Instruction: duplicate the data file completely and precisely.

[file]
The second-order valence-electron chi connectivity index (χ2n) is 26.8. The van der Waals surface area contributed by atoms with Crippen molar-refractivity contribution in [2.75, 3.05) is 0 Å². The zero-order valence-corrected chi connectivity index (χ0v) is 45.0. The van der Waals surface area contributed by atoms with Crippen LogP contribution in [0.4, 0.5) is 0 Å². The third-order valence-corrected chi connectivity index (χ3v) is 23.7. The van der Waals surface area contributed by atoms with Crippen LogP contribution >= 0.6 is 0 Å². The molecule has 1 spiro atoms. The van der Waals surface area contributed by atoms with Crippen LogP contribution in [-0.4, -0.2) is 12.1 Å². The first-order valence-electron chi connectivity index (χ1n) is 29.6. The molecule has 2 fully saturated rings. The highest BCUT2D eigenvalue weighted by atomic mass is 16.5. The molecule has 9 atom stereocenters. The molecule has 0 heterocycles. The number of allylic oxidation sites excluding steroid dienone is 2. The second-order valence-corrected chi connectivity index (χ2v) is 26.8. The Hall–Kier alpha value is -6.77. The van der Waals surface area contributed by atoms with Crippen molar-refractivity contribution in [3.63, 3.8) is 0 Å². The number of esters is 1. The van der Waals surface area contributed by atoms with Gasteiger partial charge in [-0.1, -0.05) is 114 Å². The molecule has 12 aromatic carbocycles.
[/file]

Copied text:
The second-order valence-electron chi connectivity index (χ2n) is 26.8. The van der Waals surface area contributed by atoms with Crippen molar-refractivity contribution in [2.75, 3.05) is 0 Å². The zero-order valence-corrected chi connectivity index (χ0v) is 45.0. The van der Waals surface area contributed by atoms with Crippen LogP contribution in [0.4, 0.5) is 0 Å². The third-order valence-corrected chi connectivity index (χ3v) is 23.7. The van der Waals surface area contributed by atoms with Crippen LogP contribution >= 0.6 is 0 Å². The molecule has 1 spiro atoms. The van der Waals surface area contributed by atoms with Crippen LogP contribution in [-0.4, -0.2) is 12.1 Å². The first-order valence-electron chi connectivity index (χ1n) is 29.6. The molecule has 2 fully saturated rings. The highest BCUT2D eigenvalue weighted by atomic mass is 16.5. The molecule has 9 atom stereocenters. The molecule has 0 heterocycles. The number of allylic oxidation sites excluding steroid dienone is 2. The second-order valence-corrected chi connectivity index (χ2v) is 26.8. The Hall–Kier alpha value is -6.77. The van der Waals surface area contributed by atoms with Crippen molar-refractivity contribution in [3.63, 3.8) is 0 Å². The number of esters is 1. The van der Waals surface area contributed by atoms with Gasteiger partial charge in [-0.1, -0.05) is 114 Å². The molecule has 12 aromatic carbocycles.